One of the fundamental concepts in bankruptcy law is the bankruptcy estate. When a person files for bankruptcy, the “bankruptcy estate” is created. All of the debtor’s assets and interests in property are property of this estate.
So, what is included in the bankruptcy estate? Section 541 of the Bankruptcy Code defines what property is incorporated into the bankruptcy estate. In short, most all of a debtor’s property will be included in the estate, including interests in real and personal property, interests in lawsuits, and some property fraudulently transferred before filing. There are several specific things that the Bankruptcy Code excludes as property of the estate. Some things not included as property of the estate are the rights to receive social security payments, most funds placed in an education savings account, and a pension that is covered by ERISA. The assets that are not part of the bankruptcy estate are outside of the bankruptcy court’s control.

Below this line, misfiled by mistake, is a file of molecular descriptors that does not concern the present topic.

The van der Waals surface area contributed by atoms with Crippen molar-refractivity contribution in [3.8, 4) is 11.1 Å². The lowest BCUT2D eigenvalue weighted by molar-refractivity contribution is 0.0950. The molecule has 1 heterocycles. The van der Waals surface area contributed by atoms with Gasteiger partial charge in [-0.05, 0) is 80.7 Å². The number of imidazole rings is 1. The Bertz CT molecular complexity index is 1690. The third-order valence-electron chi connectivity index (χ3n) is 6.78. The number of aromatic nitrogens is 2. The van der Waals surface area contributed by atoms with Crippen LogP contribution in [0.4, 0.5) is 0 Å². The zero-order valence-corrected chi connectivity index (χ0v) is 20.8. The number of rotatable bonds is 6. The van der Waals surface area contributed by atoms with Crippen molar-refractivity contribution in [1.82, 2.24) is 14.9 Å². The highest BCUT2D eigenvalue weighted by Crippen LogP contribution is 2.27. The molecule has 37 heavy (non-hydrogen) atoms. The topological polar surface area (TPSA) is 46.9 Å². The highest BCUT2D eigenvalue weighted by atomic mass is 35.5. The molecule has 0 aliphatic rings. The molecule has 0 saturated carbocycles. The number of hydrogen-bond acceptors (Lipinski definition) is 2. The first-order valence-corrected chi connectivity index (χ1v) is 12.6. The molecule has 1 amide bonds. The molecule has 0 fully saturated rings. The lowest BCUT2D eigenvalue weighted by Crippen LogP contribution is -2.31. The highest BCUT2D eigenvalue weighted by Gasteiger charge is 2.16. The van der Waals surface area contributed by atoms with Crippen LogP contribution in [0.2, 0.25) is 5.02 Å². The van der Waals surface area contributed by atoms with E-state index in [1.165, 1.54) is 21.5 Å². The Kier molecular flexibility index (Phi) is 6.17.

Once you file bankruptcy, everything in the bankruptcy estate is managed by the Bankruptcy Trustee assigned to your case. In a Chapter 7, the Trustee is responsible for liquidating the estate and distributing the proceeds to creditors. In a Chapter 13, the Trustee is in charge of approving and administering your payment plan, collecting your payments, and distributing money to your creditors.
The experienced attorneys at Bond & Botes are extremely knowledgeable about the ins and outs of bankruptcy. If you have questions about whether bankruptcy is right for you, please contact one of our offices and set up a free consultation today.